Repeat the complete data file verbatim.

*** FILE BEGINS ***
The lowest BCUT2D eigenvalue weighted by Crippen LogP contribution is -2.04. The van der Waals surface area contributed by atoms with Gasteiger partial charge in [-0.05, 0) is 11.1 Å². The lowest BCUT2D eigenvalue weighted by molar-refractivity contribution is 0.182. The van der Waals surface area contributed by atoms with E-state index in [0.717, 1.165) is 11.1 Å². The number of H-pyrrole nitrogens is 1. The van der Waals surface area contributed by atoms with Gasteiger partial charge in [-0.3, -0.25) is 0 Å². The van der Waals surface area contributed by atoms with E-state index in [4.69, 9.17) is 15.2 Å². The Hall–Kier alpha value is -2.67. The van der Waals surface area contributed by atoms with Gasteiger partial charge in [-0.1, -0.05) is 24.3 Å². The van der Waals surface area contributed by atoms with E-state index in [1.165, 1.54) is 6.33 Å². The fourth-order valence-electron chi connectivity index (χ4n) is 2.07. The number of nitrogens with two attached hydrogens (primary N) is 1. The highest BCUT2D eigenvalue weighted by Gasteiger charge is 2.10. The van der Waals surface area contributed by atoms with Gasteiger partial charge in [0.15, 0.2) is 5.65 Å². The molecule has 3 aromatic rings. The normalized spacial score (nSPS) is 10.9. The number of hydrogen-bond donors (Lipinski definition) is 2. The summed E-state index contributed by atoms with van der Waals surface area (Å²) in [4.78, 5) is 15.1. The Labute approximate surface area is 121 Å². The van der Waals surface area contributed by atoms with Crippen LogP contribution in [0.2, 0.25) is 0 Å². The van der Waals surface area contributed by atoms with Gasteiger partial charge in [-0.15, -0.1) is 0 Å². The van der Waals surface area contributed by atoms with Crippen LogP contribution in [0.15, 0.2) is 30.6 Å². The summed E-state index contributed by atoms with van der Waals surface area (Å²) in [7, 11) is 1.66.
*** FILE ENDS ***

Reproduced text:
The lowest BCUT2D eigenvalue weighted by Crippen LogP contribution is -2.04. The van der Waals surface area contributed by atoms with Gasteiger partial charge in [-0.05, 0) is 11.1 Å². The lowest BCUT2D eigenvalue weighted by molar-refractivity contribution is 0.182. The van der Waals surface area contributed by atoms with E-state index in [0.717, 1.165) is 11.1 Å². The number of H-pyrrole nitrogens is 1. The van der Waals surface area contributed by atoms with Gasteiger partial charge in [-0.3, -0.25) is 0 Å². The van der Waals surface area contributed by atoms with E-state index in [4.69, 9.17) is 15.2 Å². The Hall–Kier alpha value is -2.67. The van der Waals surface area contributed by atoms with Gasteiger partial charge in [-0.1, -0.05) is 24.3 Å². The van der Waals surface area contributed by atoms with E-state index in [1.165, 1.54) is 6.33 Å². The fourth-order valence-electron chi connectivity index (χ4n) is 2.07. The number of nitrogens with two attached hydrogens (primary N) is 1. The highest BCUT2D eigenvalue weighted by Gasteiger charge is 2.10. The van der Waals surface area contributed by atoms with Gasteiger partial charge in [0.15, 0.2) is 5.65 Å². The molecule has 3 aromatic rings. The normalized spacial score (nSPS) is 10.9. The number of hydrogen-bond donors (Lipinski definition) is 2. The summed E-state index contributed by atoms with van der Waals surface area (Å²) in [4.78, 5) is 15.1. The Labute approximate surface area is 121 Å². The van der Waals surface area contributed by atoms with Crippen LogP contribution in [0.2, 0.25) is 0 Å². The van der Waals surface area contributed by atoms with Gasteiger partial charge in [-0.15, -0.1) is 0 Å². The van der Waals surface area contributed by atoms with Crippen LogP contribution in [0.15, 0.2) is 30.6 Å². The summed E-state index contributed by atoms with van der Waals surface area (Å²) in [7, 11) is 1.66.